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Free Radic Res. 2006 Apr;40(4):379-84.

Effect of docosahexaenoic acid and eicosapentaenoic acid supplementation on oxidative stress levels during pregnancy.

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Department of Pediatrics, Juntendo University School of Medicine, Tokyo, Japan.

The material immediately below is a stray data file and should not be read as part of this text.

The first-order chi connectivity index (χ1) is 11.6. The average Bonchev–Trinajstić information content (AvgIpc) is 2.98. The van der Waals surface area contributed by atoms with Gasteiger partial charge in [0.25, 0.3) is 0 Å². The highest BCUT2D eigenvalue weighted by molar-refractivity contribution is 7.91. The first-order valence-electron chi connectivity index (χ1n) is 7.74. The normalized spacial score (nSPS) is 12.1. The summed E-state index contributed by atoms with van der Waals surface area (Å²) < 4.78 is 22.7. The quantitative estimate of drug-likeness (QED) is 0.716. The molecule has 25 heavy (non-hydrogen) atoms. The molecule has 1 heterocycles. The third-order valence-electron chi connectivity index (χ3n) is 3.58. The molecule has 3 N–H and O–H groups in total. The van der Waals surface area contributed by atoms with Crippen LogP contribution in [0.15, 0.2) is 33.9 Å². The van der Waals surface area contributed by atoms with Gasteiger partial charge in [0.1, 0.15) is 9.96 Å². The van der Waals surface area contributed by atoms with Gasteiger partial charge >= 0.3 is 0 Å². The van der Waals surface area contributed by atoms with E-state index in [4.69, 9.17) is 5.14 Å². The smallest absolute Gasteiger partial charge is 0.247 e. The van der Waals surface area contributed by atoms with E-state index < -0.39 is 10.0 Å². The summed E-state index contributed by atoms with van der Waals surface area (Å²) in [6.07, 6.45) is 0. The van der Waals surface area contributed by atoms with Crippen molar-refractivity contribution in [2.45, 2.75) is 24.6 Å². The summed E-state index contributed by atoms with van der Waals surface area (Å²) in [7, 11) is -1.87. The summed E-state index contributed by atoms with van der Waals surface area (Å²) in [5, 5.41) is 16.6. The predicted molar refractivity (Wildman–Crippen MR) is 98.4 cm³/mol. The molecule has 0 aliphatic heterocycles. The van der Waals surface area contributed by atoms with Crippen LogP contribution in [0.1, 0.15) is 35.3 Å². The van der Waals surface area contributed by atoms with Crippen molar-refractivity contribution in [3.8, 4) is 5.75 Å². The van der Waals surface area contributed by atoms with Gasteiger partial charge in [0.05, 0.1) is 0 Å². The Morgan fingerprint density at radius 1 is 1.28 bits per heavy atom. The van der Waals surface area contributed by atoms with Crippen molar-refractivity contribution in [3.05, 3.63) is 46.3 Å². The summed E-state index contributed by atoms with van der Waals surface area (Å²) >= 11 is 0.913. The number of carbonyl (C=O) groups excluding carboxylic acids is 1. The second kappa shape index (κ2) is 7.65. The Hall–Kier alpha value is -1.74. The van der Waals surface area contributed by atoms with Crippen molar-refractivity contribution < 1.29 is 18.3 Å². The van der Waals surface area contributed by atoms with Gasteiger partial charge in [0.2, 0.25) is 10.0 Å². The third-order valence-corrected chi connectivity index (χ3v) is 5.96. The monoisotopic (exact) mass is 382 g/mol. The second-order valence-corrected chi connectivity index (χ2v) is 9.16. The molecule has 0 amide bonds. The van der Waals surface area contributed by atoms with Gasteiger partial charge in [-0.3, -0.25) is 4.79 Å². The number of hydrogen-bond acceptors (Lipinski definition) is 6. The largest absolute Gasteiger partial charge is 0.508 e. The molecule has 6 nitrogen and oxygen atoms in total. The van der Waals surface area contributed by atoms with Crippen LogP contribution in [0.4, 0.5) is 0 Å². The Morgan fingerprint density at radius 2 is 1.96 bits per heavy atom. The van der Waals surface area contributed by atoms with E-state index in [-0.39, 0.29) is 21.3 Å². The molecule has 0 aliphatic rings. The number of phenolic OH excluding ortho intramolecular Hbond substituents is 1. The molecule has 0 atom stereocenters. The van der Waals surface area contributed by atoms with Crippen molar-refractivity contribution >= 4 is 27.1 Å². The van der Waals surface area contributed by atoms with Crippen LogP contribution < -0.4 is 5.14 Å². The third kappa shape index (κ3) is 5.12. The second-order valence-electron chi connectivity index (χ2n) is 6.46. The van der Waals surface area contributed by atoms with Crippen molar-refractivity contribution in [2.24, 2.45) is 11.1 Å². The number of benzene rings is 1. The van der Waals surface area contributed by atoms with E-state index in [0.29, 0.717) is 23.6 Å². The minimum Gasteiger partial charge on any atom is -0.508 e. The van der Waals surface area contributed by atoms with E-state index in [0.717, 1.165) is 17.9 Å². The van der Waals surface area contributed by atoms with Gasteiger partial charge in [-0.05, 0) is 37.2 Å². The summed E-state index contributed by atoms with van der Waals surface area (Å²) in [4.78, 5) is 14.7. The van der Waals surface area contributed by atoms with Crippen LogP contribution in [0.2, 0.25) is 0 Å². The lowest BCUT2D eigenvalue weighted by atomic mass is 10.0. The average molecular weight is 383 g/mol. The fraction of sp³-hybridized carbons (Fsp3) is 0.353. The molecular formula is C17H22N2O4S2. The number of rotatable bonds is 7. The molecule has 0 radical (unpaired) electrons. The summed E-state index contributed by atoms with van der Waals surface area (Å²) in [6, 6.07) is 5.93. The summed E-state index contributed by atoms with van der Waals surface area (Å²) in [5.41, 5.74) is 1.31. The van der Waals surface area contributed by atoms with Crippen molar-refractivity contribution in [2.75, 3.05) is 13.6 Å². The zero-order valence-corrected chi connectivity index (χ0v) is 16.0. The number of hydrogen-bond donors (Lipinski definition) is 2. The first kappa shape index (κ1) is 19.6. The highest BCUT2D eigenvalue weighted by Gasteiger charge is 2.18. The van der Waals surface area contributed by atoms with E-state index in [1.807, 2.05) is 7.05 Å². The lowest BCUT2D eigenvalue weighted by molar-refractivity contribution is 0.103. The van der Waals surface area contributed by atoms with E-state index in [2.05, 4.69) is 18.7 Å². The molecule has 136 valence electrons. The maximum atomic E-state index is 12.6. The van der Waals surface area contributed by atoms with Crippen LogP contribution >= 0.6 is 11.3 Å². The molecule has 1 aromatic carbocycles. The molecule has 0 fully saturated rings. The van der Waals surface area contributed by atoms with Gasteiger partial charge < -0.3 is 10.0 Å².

Docosahexaenoic acid (DHA) is an indispensable component of cell membranes with high requirements during pregnancy. DHA supplementation is thought to enhance oxidative stress because of increased likelihood of lipid peroxidation. We estimated the oxidative stress levels in two groups of pregnant women who received daily supply of required vitamins with (n = 23) or without (n = 23) 500 mg of DHA and 150 mg of eicosapentaenoic acid (EPA) from 20 weeks of gestation to the time of delivery. Urinary excretions of 8-hydroxy-2'-deoxyguanosine (8-OHdG), a marker of oxidative DNA damage and of malondialdehyde (MDA), a marker of lipid peroxidation, were measured at 20, 30 weeks and at the time of delivery. Urinary MDA excretion remained unchanged throughout the study period in both groups. Urinary 8-OHdG excretion at delivery was significantly higher than at 20 and 30 weeks (p < 0.05), but there were no group differences at the three time points. There were no differences between the two groups in plasma a-tocopherol levels. We conclude that under the conditions studied, a daily supplementation of 500 mg DHA and 150 mg EPA with vitamins to pregnant women did not enhance lipid peroxidation or oxidative DNA damage.

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